Regional Political Chasm Expands

maryland-county-map

America in Miniature has very distinct political regions. I’ve divided Maryland into seven here. Republicans eliminated many of the remaining Democratic officeholders in 2014 in three rock-ribbed Republican regions–Western Maryland, Eastern Shore, and Outer Baltimore Bastions. Democrats retain iron grips on the Washington Suburbs and Baltimore City. These areas have very completely different interests and perspective on key issues facing the State.

Among the two remaining regions, Southern Maryland is really divided into two areas moving strongly in opposite directions, which just reinforces the divisions between the other regions. However, the four counties in the Swingy Outer Suburbs constitute the more marginal political territory in Maryland elections. Often up for grabs, Republicans advanced in 2014 through impressive gains in this important region.

Western Maryland

District 1 and 2 are located entirely within Garrett, Allegany, and Washington counties, and both will send entirely Republican delegations to the General Assembly. Their county commissions are also all one-party affairs. Hogan won between 75% and 80% of the vote in these three counties.

Eastern Shore

The Eastern Shore contains nine counties: Cecil, Kent, Queen Anne’s Dorchester, Caroline, Talbot, Somerset, Wicomico, and Worcester. Districts 35A, 36, 37, and 38 are located on the shore (the rest of D35 includes northern Cecil and will be discussed with Harford.) Unsurprisingly, Hogan did well here, taking between 65% and 80% of the vote in the nine Eastern Shore counties.

(Corrections made to this paragraph.) The Shore’s General Assembly delegation is heavily Republican. Majority-black District 37A’s sole delegate is the only Democratic delegate as compared to nine Republicans. Thanks to the political talent of Sen. Jim Mathias, the Democrats also hold one of the Shore’s three Senate seats. Republicans also dominate country government with 34 commission or council seats to just 11 for the Democrats.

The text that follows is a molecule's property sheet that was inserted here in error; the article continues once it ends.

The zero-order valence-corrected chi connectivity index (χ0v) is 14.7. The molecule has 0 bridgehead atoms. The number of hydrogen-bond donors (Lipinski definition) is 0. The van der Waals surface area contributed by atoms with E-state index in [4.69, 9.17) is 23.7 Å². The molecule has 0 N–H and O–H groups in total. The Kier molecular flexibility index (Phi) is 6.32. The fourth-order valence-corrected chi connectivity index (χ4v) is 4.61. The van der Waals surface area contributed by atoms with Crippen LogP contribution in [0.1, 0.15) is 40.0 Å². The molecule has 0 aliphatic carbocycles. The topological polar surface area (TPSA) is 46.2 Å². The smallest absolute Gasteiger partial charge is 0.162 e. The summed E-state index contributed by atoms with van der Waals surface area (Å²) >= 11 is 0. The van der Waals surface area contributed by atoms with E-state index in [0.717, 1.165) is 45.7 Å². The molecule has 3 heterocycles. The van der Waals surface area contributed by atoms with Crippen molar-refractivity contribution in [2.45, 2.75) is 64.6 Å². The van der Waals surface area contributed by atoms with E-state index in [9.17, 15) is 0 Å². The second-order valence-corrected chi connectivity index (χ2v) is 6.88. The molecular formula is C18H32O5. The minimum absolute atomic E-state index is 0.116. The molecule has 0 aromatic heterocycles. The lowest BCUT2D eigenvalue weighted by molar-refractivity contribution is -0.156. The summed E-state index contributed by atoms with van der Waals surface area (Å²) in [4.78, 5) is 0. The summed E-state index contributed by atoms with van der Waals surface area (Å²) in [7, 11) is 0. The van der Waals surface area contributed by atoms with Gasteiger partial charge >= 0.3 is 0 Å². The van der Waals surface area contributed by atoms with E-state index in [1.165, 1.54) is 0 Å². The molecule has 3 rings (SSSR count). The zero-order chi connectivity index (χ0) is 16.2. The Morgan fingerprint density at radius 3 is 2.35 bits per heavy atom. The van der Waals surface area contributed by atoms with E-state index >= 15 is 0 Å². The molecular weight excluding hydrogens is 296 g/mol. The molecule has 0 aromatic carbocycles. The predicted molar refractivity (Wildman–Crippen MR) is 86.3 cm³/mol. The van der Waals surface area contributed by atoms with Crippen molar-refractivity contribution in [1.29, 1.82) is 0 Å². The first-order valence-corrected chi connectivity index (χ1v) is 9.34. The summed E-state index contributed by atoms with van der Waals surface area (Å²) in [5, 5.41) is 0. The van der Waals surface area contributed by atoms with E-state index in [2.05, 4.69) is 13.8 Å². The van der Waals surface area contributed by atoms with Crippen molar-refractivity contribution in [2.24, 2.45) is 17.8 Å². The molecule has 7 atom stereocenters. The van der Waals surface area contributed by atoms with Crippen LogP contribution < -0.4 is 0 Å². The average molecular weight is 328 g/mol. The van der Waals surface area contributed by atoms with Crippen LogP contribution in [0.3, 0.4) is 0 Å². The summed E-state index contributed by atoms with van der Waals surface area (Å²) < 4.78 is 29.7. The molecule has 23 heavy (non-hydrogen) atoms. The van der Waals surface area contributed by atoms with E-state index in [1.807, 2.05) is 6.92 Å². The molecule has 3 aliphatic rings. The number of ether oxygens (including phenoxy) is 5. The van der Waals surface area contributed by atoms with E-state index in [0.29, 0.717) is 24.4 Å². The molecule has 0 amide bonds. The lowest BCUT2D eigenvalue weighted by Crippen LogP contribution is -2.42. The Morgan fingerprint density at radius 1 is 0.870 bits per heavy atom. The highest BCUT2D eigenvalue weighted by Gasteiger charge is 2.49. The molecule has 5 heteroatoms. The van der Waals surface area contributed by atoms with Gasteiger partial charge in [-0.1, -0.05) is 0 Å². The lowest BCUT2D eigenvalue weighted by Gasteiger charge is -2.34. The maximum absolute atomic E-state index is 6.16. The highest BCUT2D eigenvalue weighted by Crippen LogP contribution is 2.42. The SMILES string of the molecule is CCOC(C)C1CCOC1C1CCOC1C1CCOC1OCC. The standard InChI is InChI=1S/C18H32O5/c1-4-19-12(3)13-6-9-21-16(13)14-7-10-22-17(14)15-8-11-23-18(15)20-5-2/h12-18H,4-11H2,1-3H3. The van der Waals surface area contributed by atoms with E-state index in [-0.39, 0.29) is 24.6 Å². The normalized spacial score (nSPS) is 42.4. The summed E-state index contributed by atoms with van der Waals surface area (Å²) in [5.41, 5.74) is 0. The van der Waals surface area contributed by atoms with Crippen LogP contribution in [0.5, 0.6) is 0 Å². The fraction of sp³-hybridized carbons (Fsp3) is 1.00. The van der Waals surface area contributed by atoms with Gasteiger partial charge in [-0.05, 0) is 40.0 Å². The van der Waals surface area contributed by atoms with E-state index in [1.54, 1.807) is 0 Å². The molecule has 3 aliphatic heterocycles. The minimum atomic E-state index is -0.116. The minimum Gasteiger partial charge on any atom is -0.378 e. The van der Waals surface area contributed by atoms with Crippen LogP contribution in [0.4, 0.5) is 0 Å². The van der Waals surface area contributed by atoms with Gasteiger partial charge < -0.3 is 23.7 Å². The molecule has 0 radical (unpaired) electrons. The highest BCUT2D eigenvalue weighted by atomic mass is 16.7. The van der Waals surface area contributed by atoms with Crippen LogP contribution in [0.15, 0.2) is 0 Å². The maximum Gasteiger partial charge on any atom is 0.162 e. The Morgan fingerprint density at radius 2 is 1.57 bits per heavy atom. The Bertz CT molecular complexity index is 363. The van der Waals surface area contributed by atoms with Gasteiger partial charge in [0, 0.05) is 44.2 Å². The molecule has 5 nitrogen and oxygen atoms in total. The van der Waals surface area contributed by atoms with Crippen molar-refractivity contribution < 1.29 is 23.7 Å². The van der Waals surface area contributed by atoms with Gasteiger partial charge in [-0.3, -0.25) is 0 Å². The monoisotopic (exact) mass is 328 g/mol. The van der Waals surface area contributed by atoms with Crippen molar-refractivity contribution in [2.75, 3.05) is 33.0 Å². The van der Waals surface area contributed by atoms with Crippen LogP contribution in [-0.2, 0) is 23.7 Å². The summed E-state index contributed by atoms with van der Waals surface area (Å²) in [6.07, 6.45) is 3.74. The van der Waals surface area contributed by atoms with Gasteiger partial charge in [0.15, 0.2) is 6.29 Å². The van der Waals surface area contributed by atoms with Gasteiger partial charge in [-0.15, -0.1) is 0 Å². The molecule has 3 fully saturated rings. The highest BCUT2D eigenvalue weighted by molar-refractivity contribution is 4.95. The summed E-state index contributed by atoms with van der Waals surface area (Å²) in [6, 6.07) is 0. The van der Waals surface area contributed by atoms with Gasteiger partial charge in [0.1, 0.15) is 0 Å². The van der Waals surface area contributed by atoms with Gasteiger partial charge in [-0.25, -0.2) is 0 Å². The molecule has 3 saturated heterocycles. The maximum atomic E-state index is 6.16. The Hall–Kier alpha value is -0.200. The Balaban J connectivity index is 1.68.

Republicans hold all seats on the commissions or councils of Cecil, Queen Anne’s, Caroline, and Talbot Counties. They also form majorities in Wicomico and Worcester Counties. Democrats hang on to majority status by a single seat in Dorchester, Kent, and Somerset Counties–three of the Shore’s smaller counties.

Baltimore City

All six senators and sixteen delegates from the City are Republicans Democrats (Districts 40, 41, 43, 45, and 46 in their entirety as well as District 44A). The Democrats sweep city elections with similar regularity. Hogan won 22% of the vote in the City–not too bad really for a statewide Republican candidate.

Washington Suburbs

Montgomery and Prince George’s Counties are the two other large Democratic bastions. Together they contribute 16 senators and 47 delegates to the Democratic majorities in the General Assembly (Districts 14-27, 39, 47 but 27C is completely outside of Prince George’s). Democrats also easily mop up the seats on both county councils. Hogan received 37% of the vote in Montgomery but only 15% in Prince George’s.

Southern Maryland

The three counties of southern Maryland have been trending in two different directions. While growth, particularly that related to the Navy, has tilted Calvert and St. Mary’s increasingly Republican, growing African-American suburbanization has pushed Charles in the other direction.

Democrats now control the senator and three delegates from Charles (District 28) and hold all county offices. On the other hand, Republicans hold the one senator and four delegates elected entirely from St. Mary’s and Calvert (District 29 and District 27C), as well as completely dominate county offices. Hogan won 69% in Calvert and 73% in St. Mary’s. Though Hogan lost Charles, he showed surprising strength at 47% in a county that has gone for the Democrats by steadily increasing margins.